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  • New rules keep risky critters out of Oregon

    But not all invaders are a danger to local wildlife
  • Marbled tree frogs and Asian glass lizards would be welcomed in Oregon but two subspecies of river otters won't be allowed across the state line under proposed changes to rules meant to protect native wildlife and their habitats.
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  • Marbled tree frogs and Asian glass lizards would be welcomed in Oregon but two subspecies of river otters won't be allowed across the state line under proposed changes to rules meant to protect native wildlife and their habitats.
    The frogs, lizards and four other reptiles were considered low risks to Oregon wildlife and good candidates to start being sold as pets here, according to a review by the state's Wildlife Integrity Panel.
    "They, essentially, have a low risk of competing and surviving in Oregon if they escape," said Rick Boatner, coordinator of the Oregon Department of Fish and Wildlife's Wildlife Integrity program.
    But three others — the Spanish ribbed newt, Pixie frog and Bumblebee toad — were deemed too high a risk for sale as pets in Oregon, according to the panel.
    Tim Creswell, who owns House of Reptiles in Tigard, petitioned the Oregon Department of Fish and Wildlife to make nine reptiles legal for sale and possession in Oregon. That set off a three-year journey through the agency that culminates Friday in Salem, when the Oregon Fish and Wildlife Commission votes on whether to accept the panel's recommendation and deem the marbled tree frogs and Asian glass lizards legal here.
    Other reptiles recommended for approval are hardly household names: the Tonkin bug-eyed frog and three lizards — the splendid japaure, the Somali strange and Taylor's strange agama.
    "They're not considered a risk so there's no reason why they shouldn't be sold as pets," said Creswell, who says his shop and museum are the largest of their kind in the Pacific Northwest."
    Creswell said these and other reptiles are sold legally in other states and regularly are on a list of available animals from his suppliers.
    The reptiles were not previously banned, but were not included on Oregon's "noncontrolled species" rolls.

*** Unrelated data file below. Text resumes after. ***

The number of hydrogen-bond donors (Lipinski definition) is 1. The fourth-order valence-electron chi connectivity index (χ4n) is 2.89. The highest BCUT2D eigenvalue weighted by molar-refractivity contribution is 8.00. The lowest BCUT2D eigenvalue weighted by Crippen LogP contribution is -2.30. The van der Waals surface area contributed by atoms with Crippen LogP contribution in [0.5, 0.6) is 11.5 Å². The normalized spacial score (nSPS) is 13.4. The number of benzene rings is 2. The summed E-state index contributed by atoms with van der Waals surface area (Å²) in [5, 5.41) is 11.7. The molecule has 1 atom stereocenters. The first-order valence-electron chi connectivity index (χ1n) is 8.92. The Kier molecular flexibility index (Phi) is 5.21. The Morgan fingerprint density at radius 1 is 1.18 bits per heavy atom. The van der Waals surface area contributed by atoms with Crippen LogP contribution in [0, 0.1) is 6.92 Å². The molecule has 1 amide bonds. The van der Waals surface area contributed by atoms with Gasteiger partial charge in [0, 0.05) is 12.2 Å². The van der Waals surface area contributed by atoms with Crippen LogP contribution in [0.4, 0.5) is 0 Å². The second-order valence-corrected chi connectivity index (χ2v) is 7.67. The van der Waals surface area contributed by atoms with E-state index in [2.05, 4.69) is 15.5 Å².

"It just hasn't come up before," he said.
    However, the eastern subspecies of the North American river otter was labeled a high risk at surviving in Oregon should it end up released in Oregon, where it likely would prey on native wildlife, interbreed with Oregon otters and out-compete them for food and habitat, according to the panel.
    The Asian small-clawed otter was also considered a high risk to survive in Oregon, with the same risk factors as the North American river otter subspecies except that it was not considered a threat to interbreed or hybridize with native otters, the panel concluded.
    If adopted, that recommendation would put those two non-native otters on the state's "prohibited species" list.
    The otters were petitioned for classification as noncontrolled species by a Junction City man who likes to keep and study otters, Boatner said.
    Creswell also had asked the panel to reclassify the Pixie frog — also known as Tshudi's African bulldog — but it was deemed to risky by the panel, which recommended to keep it illegal in Oregon, according to the ODFW.
    The bullfrog "could probably live here in Oregon and they pretty much eat everything they can grab," Boatner said.
    The panel consists of state and federal biologists as well as a retired Oregon Zoo employee and a member of the public who exhibits reptiles in the Pacific Northwest.
    When an animal is petitioned to be allowed in Oregon, the panel judges whether it has an invasive history, whether it could survive in Oregon, whether it would prey on or pass diseases to native wildlife and whether it could interbreed with natives.
    The panel's recommendations were reviewed and passed by ODFW biologists to the commission for Friday's vote.
    If adopted, the changes would go into effect as early as next week, Boatner said.
    Reach reporter Mark Freeman at 541-776-4470, or email at mfreeman@mailtribune.com.
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